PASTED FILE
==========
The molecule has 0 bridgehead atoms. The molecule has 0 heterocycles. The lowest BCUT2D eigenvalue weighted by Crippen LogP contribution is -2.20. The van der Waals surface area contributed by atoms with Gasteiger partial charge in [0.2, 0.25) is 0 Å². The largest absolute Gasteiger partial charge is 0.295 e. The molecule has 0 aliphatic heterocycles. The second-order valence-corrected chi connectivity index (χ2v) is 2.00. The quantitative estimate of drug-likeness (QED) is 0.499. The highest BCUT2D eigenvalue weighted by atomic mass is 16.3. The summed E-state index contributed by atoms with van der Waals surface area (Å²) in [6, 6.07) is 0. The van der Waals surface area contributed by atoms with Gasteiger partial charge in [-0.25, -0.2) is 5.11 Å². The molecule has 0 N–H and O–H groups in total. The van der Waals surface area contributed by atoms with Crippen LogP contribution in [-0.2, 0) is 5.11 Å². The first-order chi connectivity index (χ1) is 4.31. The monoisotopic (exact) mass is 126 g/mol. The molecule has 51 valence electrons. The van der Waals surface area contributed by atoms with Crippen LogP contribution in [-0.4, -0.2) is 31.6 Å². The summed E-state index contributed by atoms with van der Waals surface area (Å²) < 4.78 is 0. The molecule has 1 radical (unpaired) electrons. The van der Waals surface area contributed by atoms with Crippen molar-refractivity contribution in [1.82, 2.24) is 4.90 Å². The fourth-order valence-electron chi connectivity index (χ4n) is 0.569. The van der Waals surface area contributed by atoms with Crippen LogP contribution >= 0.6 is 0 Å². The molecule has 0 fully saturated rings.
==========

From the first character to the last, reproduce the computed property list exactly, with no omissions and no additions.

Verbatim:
The molecule has 0 bridgehead atoms. The molecule has 0 heterocycles. The lowest BCUT2D eigenvalue weighted by Crippen LogP contribution is -2.20. The van der Waals surface area contributed by atoms with Gasteiger partial charge in [0.2, 0.25) is 0 Å². The largest absolute Gasteiger partial charge is 0.295 e. The molecule has 0 aliphatic heterocycles. The second-order valence-corrected chi connectivity index (χ2v) is 2.00. The quantitative estimate of drug-likeness (QED) is 0.499. The highest BCUT2D eigenvalue weighted by atomic mass is 16.3. The summed E-state index contributed by atoms with van der Waals surface area (Å²) in [6, 6.07) is 0. The van der Waals surface area contributed by atoms with Gasteiger partial charge in [-0.25, -0.2) is 5.11 Å². The molecule has 0 N–H and O–H groups in total. The van der Waals surface area contributed by atoms with Crippen LogP contribution in [-0.2, 0) is 5.11 Å². The first-order chi connectivity index (χ1) is 4.31. The monoisotopic (exact) mass is 126 g/mol. The molecule has 51 valence electrons. The van der Waals surface area contributed by atoms with Crippen LogP contribution in [-0.4, -0.2) is 31.6 Å². The summed E-state index contributed by atoms with van der Waals surface area (Å²) < 4.78 is 0. The molecule has 1 radical (unpaired) electrons. The van der Waals surface area contributed by atoms with Crippen molar-refractivity contribution in [1.82, 2.24) is 4.90 Å². The fourth-order valence-electron chi connectivity index (χ4n) is 0.569. The van der Waals surface area contributed by atoms with Crippen LogP contribution >= 0.6 is 0 Å². The molecule has 0 fully saturated rings.